“Playing Deft this time would be much different than previously,” Rekkles says. “Before, I always felt like I was sort of a level below him. [...] I think this time it might be different. For JackeyLove, it's kind of the same... I'd like to see now if I'm more on an equal footing."
Of course, in their speeches there remains an honest fear of facing players capable of playing pixel-perfect. Moreso, the defeats of years past simply seem to predict the pattern repeating the for the third year in a row. Whether Fnatic in 2018 or G2 in 2019, the LEC has twice cherished hopes of lifting the Summoner's Cup — and each time, a Chinese team came to extinguish the dream.
"We did have a bad experience with China last year, but we did beat RNG in 2018," Jankos begins. "You can say the style is different, but I don't really think it is. China as a region is particularly strong because [...] everyone is speaking through teamfights, and everyone is often playing pixel perfect. And that's something you don't often see in Europe. People choke, misplay... "
“One of the most fun parts of playing against Chinese teams, or Asian teams generally, is just how good the players are individually,” confirms Rekkles. “I just think it's like super interesting to see every year if you're good enough at the game to face these guys. I think that's where they shine most of the time — a bit like Jankos said, always play pixel perfect in teamfights..."
Veteran players seem to be looking forward to Worlds with more excitement than fear, although the absence of MSI this year has put them in a dangerous situation. The lack of opportunity to measure themselves against the Asian teams means Fnatic, G2, MAD Lions and Rogue will have to face the unknown.
While Jankos and Rekkles can easily imagine what to expect, things are quite different for Rogue's midlaner and Worlds first-timer Emil "Larssen" Larsson. Last year, the Swedish player participated in the Polish Ultraliga with Rogue's Academy side — today he is competing for the LEC title, and soon he will fly to Shanghai to represent Europe.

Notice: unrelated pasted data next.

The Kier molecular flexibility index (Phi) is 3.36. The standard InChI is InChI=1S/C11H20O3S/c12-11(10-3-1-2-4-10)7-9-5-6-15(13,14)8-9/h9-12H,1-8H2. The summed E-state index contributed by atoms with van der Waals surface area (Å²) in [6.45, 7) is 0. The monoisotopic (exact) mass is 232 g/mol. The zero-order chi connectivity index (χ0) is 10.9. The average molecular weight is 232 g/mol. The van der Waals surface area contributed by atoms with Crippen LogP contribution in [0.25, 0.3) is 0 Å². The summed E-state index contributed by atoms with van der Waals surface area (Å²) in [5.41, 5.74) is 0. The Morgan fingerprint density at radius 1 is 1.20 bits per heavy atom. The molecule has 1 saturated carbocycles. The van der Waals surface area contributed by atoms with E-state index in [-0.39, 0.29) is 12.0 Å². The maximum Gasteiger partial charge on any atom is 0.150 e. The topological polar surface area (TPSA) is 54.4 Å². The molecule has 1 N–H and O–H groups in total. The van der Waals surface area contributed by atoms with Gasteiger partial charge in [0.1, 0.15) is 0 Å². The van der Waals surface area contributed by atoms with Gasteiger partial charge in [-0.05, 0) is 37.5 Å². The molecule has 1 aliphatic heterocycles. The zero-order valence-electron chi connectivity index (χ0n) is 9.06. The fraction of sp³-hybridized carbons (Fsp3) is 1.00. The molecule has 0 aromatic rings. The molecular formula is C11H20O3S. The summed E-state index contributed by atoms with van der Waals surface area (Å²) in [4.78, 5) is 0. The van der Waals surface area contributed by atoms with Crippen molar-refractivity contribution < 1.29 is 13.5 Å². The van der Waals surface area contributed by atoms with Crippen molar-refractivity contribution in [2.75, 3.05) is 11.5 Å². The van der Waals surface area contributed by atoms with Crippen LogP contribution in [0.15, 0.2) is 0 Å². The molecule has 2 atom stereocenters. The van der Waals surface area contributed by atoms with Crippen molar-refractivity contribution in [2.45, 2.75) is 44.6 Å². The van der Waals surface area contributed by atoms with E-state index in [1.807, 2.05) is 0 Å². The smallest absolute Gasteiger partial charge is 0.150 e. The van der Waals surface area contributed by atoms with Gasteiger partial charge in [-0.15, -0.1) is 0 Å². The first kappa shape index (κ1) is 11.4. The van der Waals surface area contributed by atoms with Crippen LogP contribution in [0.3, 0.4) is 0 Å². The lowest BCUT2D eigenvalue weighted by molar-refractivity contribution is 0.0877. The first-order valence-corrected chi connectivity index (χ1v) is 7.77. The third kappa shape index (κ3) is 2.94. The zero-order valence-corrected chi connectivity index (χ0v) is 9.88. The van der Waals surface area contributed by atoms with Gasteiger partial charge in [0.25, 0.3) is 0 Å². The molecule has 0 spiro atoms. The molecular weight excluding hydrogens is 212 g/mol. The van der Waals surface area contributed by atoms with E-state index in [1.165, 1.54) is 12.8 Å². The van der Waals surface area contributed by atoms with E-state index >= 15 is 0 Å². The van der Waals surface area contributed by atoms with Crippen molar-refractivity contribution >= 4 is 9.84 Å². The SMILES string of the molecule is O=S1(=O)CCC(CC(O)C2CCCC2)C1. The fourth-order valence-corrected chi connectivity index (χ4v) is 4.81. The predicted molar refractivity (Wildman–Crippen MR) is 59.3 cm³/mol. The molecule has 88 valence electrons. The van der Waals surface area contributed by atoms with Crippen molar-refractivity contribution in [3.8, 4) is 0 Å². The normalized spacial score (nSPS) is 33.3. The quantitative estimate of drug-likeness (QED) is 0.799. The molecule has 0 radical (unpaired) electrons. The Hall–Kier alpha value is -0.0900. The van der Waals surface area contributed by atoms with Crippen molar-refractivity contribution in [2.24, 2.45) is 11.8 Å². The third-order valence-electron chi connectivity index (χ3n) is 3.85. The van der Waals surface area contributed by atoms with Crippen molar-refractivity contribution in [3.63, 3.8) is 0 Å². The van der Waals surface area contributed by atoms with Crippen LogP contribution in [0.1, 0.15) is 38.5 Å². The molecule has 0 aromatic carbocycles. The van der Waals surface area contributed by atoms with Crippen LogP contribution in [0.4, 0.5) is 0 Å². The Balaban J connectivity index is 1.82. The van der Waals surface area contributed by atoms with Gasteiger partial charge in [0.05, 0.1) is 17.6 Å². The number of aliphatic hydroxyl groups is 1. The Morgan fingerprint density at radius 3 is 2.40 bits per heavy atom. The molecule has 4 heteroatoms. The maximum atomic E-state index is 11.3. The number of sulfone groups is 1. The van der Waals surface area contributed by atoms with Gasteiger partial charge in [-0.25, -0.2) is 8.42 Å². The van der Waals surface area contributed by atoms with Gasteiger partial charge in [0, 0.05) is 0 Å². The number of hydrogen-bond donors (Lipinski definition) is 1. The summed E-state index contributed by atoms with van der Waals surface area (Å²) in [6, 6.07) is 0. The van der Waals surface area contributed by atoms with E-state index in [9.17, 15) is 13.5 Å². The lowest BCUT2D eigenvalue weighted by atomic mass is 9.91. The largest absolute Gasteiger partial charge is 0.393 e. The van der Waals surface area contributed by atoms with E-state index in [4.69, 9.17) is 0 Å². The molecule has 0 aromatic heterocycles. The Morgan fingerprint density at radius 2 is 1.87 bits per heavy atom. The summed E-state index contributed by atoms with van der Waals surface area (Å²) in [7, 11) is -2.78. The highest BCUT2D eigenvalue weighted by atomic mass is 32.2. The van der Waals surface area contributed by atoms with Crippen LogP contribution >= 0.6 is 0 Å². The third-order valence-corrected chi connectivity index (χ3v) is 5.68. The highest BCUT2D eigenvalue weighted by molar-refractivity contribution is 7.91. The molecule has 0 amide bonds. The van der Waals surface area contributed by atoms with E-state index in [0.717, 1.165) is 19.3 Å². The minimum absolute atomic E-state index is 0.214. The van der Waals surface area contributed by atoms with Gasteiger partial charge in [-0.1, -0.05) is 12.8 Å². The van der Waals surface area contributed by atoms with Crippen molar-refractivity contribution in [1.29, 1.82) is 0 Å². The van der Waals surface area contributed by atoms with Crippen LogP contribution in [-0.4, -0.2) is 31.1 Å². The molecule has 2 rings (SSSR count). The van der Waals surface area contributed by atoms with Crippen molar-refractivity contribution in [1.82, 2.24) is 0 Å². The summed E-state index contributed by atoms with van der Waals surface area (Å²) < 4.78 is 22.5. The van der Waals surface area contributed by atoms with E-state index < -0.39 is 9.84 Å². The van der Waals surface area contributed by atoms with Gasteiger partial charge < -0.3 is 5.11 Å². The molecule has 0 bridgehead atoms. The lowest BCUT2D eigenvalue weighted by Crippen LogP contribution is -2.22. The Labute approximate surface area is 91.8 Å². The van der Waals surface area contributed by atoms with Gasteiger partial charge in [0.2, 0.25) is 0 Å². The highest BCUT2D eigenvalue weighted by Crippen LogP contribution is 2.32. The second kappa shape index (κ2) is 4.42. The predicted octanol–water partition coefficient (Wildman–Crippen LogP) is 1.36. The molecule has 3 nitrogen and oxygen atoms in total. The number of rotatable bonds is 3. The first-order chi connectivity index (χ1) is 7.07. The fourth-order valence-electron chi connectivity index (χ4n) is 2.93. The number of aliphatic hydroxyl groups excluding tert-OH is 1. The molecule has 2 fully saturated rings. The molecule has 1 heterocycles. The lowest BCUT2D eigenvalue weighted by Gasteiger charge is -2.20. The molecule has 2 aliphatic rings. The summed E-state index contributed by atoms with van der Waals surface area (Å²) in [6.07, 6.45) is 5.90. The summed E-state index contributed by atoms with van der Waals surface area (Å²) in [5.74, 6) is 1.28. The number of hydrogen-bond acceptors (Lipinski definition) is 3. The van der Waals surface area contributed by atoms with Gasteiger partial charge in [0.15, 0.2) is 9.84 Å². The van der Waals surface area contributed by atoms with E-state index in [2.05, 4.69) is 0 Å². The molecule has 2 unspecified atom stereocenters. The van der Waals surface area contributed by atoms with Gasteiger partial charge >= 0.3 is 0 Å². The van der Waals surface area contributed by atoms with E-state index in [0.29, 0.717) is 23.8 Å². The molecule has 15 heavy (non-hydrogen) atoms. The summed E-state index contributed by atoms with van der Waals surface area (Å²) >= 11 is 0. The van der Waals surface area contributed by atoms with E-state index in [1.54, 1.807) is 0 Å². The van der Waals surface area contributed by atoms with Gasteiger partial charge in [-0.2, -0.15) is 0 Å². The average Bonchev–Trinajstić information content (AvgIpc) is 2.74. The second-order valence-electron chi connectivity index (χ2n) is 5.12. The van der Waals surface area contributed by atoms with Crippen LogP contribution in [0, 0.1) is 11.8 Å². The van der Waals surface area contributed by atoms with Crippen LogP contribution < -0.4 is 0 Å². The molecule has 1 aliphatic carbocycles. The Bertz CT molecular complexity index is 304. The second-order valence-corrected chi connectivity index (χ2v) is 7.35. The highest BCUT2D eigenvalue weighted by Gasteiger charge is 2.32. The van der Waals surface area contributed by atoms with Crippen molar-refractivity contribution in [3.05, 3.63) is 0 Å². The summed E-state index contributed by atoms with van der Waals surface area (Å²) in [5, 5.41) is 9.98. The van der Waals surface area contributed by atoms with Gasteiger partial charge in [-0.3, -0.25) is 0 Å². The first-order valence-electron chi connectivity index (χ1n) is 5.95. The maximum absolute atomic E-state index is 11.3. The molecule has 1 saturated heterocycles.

“I've never played at Worlds so I'm not sure how good the Asian teams are,” he explains, “but I've obviously heard how Damwon stomped G2 in scrims and all these stories about how good the Asians teams are."
Like his elders, Larssen ultimately dreams of being able to compare himself to Asian teams, even if it ends in bitter defeat. As he hesitates on how to conclude his speech, Jankos' voice emerges from the back of the Zoom conversation.
"If I may… Sorry to interrupt you but… If I can give you a bit of advice, just don't book Damwon two matches, you know... Just give yourself a break when you book Damwon. If you book them for scrims, you should scrim like two days, and maybe don't scrim during a week so you can get over it."
Larssen admits that his mind is not yet on Worlds, and he prefers to mentally prepare for his semifinal against G2 this Saturday — especially since Fnatic's masterful stomp of Rogue in the first round of the Playoffs forced the team to question themselves and adapt.
While Fnatic and G2 have between them claimed each LEC title since its founding, the Schalke 04 'Miracle Run' is actually less impressive than Rogue's LEC journey.
From finishing in last place in Spring 2019, they have slowly but surely earned their place at the top of the LEC — culminating in a first-place finish in the Summer Split regular season and an automatic spot at Worlds.
However, to really join the big leagues they still have to win an LEC title. Only then can we really compare them to the titans that are Fnatic or G2.
Will they pull off the grand robbery, seizing the crown from Fnatic and G2? Or are we on the verge of witnessing yet another final between the two Kings of Europe?
We'll find out this weekend.